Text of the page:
Kimberley Skelton
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Motion as mode of perception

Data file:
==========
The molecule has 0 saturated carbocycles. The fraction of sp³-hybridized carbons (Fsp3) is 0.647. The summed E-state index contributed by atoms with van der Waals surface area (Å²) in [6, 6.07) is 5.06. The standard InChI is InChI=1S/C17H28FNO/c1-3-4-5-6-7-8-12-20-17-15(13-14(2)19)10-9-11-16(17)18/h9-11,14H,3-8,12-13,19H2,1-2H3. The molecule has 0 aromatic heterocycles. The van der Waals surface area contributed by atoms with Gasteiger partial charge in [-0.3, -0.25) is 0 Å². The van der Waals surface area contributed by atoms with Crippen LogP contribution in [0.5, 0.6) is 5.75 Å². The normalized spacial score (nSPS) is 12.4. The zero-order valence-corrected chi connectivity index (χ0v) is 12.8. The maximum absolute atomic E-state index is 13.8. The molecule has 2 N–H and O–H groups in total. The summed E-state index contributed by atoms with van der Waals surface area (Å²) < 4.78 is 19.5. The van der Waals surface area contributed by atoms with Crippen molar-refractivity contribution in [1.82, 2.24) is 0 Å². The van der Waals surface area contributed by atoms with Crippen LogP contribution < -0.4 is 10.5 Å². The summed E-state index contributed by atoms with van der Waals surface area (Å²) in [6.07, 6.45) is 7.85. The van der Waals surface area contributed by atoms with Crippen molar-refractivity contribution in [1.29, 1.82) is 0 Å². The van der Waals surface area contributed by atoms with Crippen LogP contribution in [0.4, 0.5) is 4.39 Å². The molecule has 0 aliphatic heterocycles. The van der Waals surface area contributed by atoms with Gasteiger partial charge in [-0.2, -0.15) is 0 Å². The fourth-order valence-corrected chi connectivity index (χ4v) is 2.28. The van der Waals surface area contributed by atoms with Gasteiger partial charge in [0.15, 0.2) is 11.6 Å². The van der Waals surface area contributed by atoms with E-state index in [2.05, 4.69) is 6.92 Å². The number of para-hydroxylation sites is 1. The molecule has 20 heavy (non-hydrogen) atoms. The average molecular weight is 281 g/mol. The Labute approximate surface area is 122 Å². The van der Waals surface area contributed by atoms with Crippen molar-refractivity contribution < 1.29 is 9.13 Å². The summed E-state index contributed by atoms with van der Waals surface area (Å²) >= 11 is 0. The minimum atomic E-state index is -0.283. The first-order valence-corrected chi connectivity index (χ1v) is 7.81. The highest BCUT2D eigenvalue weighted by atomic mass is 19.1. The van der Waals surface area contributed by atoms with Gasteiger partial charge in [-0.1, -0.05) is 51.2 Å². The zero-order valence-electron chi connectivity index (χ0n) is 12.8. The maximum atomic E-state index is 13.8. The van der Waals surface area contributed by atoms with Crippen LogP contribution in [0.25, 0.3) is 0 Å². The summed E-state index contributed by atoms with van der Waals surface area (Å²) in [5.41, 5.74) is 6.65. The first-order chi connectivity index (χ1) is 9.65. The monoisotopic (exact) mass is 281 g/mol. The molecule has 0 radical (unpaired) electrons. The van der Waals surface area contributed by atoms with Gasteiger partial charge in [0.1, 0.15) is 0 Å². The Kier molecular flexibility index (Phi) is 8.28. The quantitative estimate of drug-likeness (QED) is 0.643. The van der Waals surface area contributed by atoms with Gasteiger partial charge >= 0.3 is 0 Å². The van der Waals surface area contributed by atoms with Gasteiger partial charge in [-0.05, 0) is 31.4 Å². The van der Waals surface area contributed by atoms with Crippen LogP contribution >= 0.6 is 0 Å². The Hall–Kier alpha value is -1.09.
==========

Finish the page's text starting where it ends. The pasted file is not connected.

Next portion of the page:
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The English landscape through which they travelled between city and country and between estates contained a new ease of motion. When Englishmen and women travelled along England's roads, they physically experienced the erasure of local boundaries. At the turn of the seventeenth-century, John Locke asserted that such unceasing motion was inherent to the human mind itself and so inescapably the basis of human comprehension. The authors who composed atlases of English roads transformed the blur of motion into the very mode of constructing and comprehending one's journey. Across early decades of the century, atlases led readers through a staccato process of composing a journey based on particular destination points. In lived experience and theoretical argument, owners and guests were encountering repeated reiterations of choreographed mobility that transformed the structured motion into fundamental means by which they articulated and constructed entire physical and social world.

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